James Grime has “Numberphile”, a series of videos about various numbers and how they relate to more serious bits of maths. He goes outside with a big piece of paper, a marker, and a cameraman, and films himself talking and writing on the paper. (But you don’t have to watch him write! Thanks to the magic of film editing, the numbers appear one by one.) In this one on 220 and 284, “amicable numbers” — the factors of 220 add up to 284, and vice versa. Over at Maths Gear they’re selling pairs of keyrings with these numbers inscribed on them.
James points out that although the (220, 284) pair was known to the ancients, and Euler had found thirty pairs by 1747, it wasn’t until 1866 that B. Nicolò I. Paganini (as far as I know, no relation to the violinist) discovered the pair (1184, 1210). I’m a little surprised by this; you hear the story of great feats of calculation in that era, how did this one slip by? It reminds me of the fact that supposedly people thought was prime when 2047 is trivial to factor by trial division. At least, if you have Arabic numerals…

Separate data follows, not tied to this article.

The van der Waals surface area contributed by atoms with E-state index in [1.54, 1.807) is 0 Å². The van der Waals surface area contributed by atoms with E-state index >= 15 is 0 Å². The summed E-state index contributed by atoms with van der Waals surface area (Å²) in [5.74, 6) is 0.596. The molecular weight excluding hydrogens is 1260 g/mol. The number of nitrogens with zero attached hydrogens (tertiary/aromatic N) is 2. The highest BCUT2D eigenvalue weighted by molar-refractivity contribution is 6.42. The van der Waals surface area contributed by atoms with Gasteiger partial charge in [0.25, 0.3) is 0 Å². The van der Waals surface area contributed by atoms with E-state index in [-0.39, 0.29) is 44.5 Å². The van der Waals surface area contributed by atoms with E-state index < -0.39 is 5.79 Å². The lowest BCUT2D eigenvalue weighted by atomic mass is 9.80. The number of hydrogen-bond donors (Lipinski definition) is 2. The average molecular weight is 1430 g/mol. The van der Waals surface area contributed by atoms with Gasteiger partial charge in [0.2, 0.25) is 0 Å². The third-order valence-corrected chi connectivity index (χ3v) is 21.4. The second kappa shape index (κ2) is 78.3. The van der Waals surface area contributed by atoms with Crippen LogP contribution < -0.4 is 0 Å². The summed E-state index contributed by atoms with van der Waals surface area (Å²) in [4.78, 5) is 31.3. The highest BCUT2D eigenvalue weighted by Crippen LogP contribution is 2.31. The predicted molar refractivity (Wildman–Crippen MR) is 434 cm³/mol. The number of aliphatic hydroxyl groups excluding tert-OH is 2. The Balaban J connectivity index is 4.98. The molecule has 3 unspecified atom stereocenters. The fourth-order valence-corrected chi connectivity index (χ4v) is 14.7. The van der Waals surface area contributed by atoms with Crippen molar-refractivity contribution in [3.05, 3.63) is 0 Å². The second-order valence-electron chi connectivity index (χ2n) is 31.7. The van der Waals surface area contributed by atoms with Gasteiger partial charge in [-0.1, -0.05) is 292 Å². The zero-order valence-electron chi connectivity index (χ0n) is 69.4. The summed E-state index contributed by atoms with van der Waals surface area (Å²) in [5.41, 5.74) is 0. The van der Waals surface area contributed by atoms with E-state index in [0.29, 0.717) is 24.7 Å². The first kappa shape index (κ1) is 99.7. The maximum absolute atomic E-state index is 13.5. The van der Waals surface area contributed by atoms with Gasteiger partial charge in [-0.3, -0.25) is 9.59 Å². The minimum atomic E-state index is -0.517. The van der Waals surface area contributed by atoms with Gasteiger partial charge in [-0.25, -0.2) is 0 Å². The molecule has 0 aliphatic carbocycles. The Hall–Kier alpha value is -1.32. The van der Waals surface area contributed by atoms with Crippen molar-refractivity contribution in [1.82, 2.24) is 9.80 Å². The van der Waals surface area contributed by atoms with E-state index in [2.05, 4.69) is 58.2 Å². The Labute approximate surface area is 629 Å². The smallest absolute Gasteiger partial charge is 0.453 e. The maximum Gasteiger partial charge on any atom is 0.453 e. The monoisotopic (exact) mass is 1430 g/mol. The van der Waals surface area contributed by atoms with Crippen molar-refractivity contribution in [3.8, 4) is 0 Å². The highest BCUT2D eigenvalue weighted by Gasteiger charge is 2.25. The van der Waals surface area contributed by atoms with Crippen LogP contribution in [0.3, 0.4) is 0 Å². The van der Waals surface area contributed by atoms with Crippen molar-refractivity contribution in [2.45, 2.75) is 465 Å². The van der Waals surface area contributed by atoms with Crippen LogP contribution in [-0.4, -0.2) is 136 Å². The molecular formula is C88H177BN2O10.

The whole Numberphile channel is here (currently 19 videos, a couple hours in total). Some of my favorites are:
- 3/4 and Kleiber’s law. The metabolic rate of an animal goes up at the 3/4 power of its mass, perhaps due to metabolic scaling;
- 17 is the minimal number of clues needed to solve a sudoku. On a related note, Jason Rosenhouse and Laura Taalman have a book, Taking Sudoku Seriously
- the initial video on the >number 11, released, somewhat inevitably, on 11/11/11. (If you’re in the UK, that’s 11/11/11.)